Multi-organ failure secondary to an aortocaval fistula-when should it be suspected?

Samar Medani, Frank Walker, Sean Leavey


Spontaneous aortocaval fistula (ACF) is a rare, life threatening complication of abdominal aortic aneurysms (AAA) which is seldom suspected clinically. We report a case of progressive multi-organ failure secondary to an ACF wherein a delayed diagnosis was followed by a successful outcome. A 67-year-old man presented with dyspnoea on exertion, cough, and night sweats for three weeks. Initial investigations showed type 1 respiratory failure and mild renal impairment. He was treated for a suspected respiratory tract infection and fluid overload but antibiotic and diuretic therapies were ineffective. Within the following 36 hours he developed progressive azotemia and acute liver failure. He had physical signs of predominantly right-sided heart failure with preserved left ventricular systolic function on echocardiogram. Abdominal ultrasound and a non-contrast computed tomography (CT) revealed mild hepatomegaly, a 10 cm AAA with no evident leak and unremarkable kidneys. Oliguria and metabolic acidosis ensued with rapid deterioration of renal function and hypotension necessitating continuous veno-venous hemofiltration with inotropic support. Hepatic and renal function improved within a week of intensive care therapy but signs of volume overload persisted. A contrast abdominal CT demonstrated an ACF, which was successfully managed by endovascular stent-grafting. This case highlights the importance of being alert to the haemodynamic consequences of aortocaval rupture particularly in the presence of a large AAA in a patient presenting with unexplained organ failure and hyperkinetic shock. Optimisation of supportive care impacts favourably on the perioperative course and overall prognosis of this rare condition.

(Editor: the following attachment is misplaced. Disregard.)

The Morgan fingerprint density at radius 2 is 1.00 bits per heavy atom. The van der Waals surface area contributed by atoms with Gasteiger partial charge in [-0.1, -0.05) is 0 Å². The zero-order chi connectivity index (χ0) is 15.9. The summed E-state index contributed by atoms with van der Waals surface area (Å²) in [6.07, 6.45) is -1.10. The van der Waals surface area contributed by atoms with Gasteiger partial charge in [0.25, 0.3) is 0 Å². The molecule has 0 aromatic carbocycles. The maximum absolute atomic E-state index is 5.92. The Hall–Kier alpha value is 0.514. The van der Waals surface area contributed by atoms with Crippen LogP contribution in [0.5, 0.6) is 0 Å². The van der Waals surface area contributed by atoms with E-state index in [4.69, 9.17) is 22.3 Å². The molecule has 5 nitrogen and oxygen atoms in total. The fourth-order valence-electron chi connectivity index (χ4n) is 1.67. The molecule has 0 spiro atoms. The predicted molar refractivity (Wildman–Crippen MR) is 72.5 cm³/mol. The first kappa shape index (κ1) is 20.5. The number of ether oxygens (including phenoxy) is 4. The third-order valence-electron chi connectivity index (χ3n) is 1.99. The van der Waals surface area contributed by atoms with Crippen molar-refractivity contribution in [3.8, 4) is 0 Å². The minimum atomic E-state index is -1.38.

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Case Reports in Internal Medicine

ISSN 2332-7243(Print)  ISSN 2332-7251(Online)

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